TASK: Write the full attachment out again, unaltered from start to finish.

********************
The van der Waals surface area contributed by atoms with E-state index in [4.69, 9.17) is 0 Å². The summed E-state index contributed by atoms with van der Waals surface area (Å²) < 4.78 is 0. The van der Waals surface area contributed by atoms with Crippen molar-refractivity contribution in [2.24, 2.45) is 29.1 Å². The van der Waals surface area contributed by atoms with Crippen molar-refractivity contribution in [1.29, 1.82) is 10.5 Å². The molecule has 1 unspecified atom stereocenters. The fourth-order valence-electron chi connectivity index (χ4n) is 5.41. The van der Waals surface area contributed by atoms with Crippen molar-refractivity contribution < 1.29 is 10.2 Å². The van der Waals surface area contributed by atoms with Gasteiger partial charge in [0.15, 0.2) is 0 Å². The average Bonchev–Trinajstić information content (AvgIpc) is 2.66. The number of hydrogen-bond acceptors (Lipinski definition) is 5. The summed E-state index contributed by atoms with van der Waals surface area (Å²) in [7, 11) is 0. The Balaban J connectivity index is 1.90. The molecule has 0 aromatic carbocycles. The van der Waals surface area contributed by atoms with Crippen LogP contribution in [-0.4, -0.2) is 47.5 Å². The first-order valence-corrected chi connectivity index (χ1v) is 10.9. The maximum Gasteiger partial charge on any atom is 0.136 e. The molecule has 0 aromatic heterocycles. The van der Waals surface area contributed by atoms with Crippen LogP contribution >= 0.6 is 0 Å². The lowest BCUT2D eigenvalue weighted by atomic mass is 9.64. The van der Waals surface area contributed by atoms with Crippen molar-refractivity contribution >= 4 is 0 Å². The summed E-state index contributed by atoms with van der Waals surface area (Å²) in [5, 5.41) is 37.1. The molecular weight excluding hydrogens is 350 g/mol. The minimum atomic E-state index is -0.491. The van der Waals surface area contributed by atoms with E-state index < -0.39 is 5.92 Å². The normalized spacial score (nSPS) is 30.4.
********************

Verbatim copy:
The van der Waals surface area contributed by atoms with E-state index in [4.69, 9.17) is 0 Å². The summed E-state index contributed by atoms with van der Waals surface area (Å²) < 4.78 is 0. The van der Waals surface area contributed by atoms with Crippen molar-refractivity contribution in [2.24, 2.45) is 29.1 Å². The van der Waals surface area contributed by atoms with Crippen molar-refractivity contribution in [1.29, 1.82) is 10.5 Å². The molecule has 1 unspecified atom stereocenters. The fourth-order valence-electron chi connectivity index (χ4n) is 5.41. The van der Waals surface area contributed by atoms with Crippen molar-refractivity contribution < 1.29 is 10.2 Å². The van der Waals surface area contributed by atoms with Gasteiger partial charge in [0.15, 0.2) is 0 Å². The average Bonchev–Trinajstić information content (AvgIpc) is 2.66. The number of hydrogen-bond acceptors (Lipinski definition) is 5. The summed E-state index contributed by atoms with van der Waals surface area (Å²) in [7, 11) is 0. The Balaban J connectivity index is 1.90. The molecule has 0 aromatic carbocycles. The van der Waals surface area contributed by atoms with Crippen LogP contribution in [-0.4, -0.2) is 47.5 Å². The first-order valence-corrected chi connectivity index (χ1v) is 10.9. The maximum Gasteiger partial charge on any atom is 0.136 e. The molecule has 0 aromatic heterocycles. The van der Waals surface area contributed by atoms with Crippen LogP contribution >= 0.6 is 0 Å². The lowest BCUT2D eigenvalue weighted by atomic mass is 9.64. The van der Waals surface area contributed by atoms with Crippen molar-refractivity contribution >= 4 is 0 Å². The summed E-state index contributed by atoms with van der Waals surface area (Å²) in [5, 5.41) is 37.1. The molecular weight excluding hydrogens is 350 g/mol. The minimum atomic E-state index is -0.491. The van der Waals surface area contributed by atoms with E-state index < -0.39 is 5.92 Å². The normalized spacial score (nSPS) is 30.4.